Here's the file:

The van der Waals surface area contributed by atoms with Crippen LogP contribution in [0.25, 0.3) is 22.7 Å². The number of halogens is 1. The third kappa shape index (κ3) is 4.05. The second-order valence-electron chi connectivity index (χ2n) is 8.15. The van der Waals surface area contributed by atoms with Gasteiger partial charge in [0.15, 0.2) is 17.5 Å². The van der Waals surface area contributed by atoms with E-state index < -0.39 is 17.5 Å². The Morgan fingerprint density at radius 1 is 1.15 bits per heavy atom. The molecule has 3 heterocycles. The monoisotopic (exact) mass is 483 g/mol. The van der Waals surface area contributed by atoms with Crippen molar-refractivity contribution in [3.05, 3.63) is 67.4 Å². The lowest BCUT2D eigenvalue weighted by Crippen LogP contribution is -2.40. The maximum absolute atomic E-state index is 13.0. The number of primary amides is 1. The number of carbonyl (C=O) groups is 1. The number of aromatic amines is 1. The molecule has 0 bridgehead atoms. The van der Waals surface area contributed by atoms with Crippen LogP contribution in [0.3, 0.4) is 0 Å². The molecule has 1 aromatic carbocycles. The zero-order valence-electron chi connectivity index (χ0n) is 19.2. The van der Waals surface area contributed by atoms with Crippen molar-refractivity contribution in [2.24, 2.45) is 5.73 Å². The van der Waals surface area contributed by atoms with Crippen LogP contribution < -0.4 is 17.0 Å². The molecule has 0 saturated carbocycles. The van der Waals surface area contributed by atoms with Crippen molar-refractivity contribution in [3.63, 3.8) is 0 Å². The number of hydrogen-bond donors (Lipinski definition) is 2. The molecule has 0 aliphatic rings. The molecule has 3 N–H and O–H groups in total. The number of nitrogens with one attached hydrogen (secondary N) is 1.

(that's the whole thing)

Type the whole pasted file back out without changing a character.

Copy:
The van der Waals surface area contributed by atoms with Crippen LogP contribution in [0.25, 0.3) is 22.7 Å². The number of halogens is 1. The third kappa shape index (κ3) is 4.05. The second-order valence-electron chi connectivity index (χ2n) is 8.15. The van der Waals surface area contributed by atoms with Gasteiger partial charge in [0.15, 0.2) is 17.5 Å². The van der Waals surface area contributed by atoms with E-state index < -0.39 is 17.5 Å². The Morgan fingerprint density at radius 1 is 1.15 bits per heavy atom. The molecule has 3 heterocycles. The monoisotopic (exact) mass is 483 g/mol. The van der Waals surface area contributed by atoms with Crippen molar-refractivity contribution in [3.05, 3.63) is 67.4 Å². The lowest BCUT2D eigenvalue weighted by Crippen LogP contribution is -2.40. The maximum absolute atomic E-state index is 13.0. The number of primary amides is 1. The number of carbonyl (C=O) groups is 1. The number of aromatic amines is 1. The molecule has 0 bridgehead atoms. The van der Waals surface area contributed by atoms with Crippen LogP contribution in [0.3, 0.4) is 0 Å². The molecule has 1 aromatic carbocycles. The zero-order valence-electron chi connectivity index (χ0n) is 19.2. The van der Waals surface area contributed by atoms with Crippen molar-refractivity contribution in [2.24, 2.45) is 5.73 Å². The van der Waals surface area contributed by atoms with Crippen LogP contribution < -0.4 is 17.0 Å². The molecule has 0 saturated carbocycles. The van der Waals surface area contributed by atoms with Crippen molar-refractivity contribution in [3.63, 3.8) is 0 Å². The number of hydrogen-bond donors (Lipinski definition) is 2. The molecule has 0 aliphatic rings. The molecule has 3 N–H and O–H groups in total. The number of nitrogens with one attached hydrogen (secondary N) is 1.